Heads Up on Concussion Care
What’s the biggest mistake parents make about concussions? Many still think they need to wake their child every hour to check for worsening symptoms. Most parents also don’t know what to look for, if it may be more serious, after being sent home.
“Any sudden vomiting, blurry vision, lack of balance, slurred speech or a headache that keeps getting worse (not same or better) should be taken to an emergency room,” said Kierstin Mergens, CHI Health certified athletic trainer.
What’s the most important thing parents should do after a concussion? Listen to what the health care provider tells you. Limit screen time to 15 minutes every hour, break up anything that requires a lot of focus (such as homework) to 15-minute sessions. Be aware of sensitivity to light and sound and plan accordingly. The most important factor for a parent is to ask questions and listen to what your child says. Pay attention to the situation.
Concussion Fact or Fallacy
You don’t have to hit your head: Fact.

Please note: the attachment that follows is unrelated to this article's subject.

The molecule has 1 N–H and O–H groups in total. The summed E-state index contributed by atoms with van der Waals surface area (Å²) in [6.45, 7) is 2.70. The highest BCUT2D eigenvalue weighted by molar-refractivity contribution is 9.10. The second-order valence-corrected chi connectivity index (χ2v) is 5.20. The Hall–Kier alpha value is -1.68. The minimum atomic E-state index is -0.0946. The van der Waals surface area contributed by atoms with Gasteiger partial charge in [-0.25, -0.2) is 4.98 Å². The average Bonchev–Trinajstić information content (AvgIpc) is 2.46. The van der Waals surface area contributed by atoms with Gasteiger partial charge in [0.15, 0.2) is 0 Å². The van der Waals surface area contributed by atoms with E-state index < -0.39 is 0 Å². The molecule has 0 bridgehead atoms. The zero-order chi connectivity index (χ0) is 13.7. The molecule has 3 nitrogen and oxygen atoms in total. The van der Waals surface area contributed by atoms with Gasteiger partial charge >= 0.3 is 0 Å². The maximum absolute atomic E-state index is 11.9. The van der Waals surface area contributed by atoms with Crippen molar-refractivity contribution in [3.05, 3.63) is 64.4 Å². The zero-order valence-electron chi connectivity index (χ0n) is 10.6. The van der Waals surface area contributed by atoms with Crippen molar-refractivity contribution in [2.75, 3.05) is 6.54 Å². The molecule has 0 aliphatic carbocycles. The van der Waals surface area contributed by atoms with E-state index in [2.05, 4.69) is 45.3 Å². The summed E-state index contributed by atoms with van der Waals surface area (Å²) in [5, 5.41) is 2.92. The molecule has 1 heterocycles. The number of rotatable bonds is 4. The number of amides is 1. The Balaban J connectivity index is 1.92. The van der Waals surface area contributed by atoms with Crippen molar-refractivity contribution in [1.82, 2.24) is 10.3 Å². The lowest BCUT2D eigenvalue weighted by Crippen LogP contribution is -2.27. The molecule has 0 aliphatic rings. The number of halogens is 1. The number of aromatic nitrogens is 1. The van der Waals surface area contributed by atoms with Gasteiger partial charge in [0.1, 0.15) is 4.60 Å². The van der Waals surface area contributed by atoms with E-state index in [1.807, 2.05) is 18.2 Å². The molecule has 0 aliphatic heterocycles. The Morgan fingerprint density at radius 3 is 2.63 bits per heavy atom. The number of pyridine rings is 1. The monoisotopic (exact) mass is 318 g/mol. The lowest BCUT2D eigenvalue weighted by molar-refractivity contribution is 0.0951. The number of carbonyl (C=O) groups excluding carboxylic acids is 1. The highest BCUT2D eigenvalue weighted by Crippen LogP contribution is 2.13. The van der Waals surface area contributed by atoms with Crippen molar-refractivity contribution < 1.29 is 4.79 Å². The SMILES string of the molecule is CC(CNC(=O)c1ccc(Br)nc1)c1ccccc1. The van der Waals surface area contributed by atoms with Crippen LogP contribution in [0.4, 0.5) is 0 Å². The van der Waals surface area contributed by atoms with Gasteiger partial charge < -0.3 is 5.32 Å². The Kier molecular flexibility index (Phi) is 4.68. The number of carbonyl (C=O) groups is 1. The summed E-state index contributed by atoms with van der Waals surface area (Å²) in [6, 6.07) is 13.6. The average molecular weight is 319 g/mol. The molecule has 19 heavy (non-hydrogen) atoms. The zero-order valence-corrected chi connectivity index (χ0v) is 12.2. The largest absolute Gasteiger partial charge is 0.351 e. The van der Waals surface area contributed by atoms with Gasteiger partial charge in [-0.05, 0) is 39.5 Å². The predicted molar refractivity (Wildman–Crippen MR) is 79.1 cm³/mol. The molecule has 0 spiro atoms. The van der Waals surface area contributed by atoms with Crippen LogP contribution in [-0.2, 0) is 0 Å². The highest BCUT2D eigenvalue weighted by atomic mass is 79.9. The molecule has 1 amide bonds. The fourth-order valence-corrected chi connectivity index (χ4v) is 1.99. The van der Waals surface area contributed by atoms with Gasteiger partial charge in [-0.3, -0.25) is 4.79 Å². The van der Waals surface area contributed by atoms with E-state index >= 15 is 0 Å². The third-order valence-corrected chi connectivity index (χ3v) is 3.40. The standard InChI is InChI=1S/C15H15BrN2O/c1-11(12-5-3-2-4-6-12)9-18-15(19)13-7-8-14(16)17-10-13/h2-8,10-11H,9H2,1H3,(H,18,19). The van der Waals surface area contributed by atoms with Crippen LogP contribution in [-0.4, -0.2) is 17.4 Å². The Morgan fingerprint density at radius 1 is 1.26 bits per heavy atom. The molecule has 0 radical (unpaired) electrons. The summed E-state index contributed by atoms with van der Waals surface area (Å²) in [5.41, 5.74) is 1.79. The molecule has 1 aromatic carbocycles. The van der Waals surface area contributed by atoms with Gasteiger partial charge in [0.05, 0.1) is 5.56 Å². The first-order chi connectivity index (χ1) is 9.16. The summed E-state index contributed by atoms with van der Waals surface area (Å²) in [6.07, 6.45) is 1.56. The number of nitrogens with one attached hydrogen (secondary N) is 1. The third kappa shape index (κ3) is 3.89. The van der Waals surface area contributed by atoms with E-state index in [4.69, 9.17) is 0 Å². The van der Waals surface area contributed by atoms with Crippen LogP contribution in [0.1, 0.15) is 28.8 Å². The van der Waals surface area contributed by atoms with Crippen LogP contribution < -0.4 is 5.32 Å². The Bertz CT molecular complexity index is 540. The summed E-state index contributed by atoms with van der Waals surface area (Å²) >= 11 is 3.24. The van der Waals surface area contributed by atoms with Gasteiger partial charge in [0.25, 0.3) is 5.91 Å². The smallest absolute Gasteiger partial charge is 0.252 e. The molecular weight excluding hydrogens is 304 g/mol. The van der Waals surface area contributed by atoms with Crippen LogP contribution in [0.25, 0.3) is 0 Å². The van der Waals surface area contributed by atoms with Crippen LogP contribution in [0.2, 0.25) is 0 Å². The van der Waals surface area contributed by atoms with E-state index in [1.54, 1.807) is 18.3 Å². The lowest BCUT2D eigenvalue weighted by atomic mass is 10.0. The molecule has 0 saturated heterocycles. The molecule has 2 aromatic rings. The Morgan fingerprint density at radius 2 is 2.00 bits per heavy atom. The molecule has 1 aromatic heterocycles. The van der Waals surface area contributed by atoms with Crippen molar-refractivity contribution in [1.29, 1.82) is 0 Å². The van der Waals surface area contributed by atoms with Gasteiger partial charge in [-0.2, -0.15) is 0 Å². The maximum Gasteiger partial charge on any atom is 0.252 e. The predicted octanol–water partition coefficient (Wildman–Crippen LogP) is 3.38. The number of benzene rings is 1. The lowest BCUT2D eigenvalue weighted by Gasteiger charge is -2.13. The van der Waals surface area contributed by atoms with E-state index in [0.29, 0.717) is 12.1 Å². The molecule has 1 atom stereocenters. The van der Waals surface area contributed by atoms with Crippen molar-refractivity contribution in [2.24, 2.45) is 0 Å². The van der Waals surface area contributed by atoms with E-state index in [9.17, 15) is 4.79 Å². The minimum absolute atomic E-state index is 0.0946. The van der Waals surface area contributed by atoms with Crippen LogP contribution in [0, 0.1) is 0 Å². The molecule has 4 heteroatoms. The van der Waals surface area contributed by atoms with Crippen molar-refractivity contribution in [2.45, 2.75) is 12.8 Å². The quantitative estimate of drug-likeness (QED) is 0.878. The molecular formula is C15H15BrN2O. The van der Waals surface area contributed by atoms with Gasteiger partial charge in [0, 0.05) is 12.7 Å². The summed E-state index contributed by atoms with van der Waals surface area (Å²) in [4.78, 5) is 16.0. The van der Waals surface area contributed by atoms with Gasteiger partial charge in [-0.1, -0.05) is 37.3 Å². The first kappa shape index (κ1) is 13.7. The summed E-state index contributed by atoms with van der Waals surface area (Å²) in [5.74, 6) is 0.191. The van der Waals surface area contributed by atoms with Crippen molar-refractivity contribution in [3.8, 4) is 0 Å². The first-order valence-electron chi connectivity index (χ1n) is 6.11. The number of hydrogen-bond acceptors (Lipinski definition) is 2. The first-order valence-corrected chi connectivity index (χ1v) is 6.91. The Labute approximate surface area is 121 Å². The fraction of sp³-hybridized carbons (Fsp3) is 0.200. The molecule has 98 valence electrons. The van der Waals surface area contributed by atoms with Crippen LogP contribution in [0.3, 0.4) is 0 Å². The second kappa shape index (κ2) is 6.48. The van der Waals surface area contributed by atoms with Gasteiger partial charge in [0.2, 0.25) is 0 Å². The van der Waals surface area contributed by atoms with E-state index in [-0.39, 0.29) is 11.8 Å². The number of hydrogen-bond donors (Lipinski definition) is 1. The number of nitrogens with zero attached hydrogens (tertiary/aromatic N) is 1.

A blow to the neck or body can cause the brain to accelerate and decelerate inside the skull and that whiplash of the head can cause a concussion.
You shouldn’t go to sleep: Fallacy.
Sleep is okay as long as symptoms aren’t getting worse. In fact, sleep is how the brain begins to heal. “It’s also a myth that you need to wake the child every hour. Let them sleep!” said Kierstin Mergens, CHI Health certified athletic trainer.
Your concussion can take a turn for the worse: Fact.
“An athlete experiencing sudden vomiting, blurry vision, lack of balance, slurred speech or a headache that keeps getting worse should be taken to the ER,” Mergens said.
You can play when symptoms improve: Fallacy.
Experts agree that athletes should never return to play with any remaining symptoms.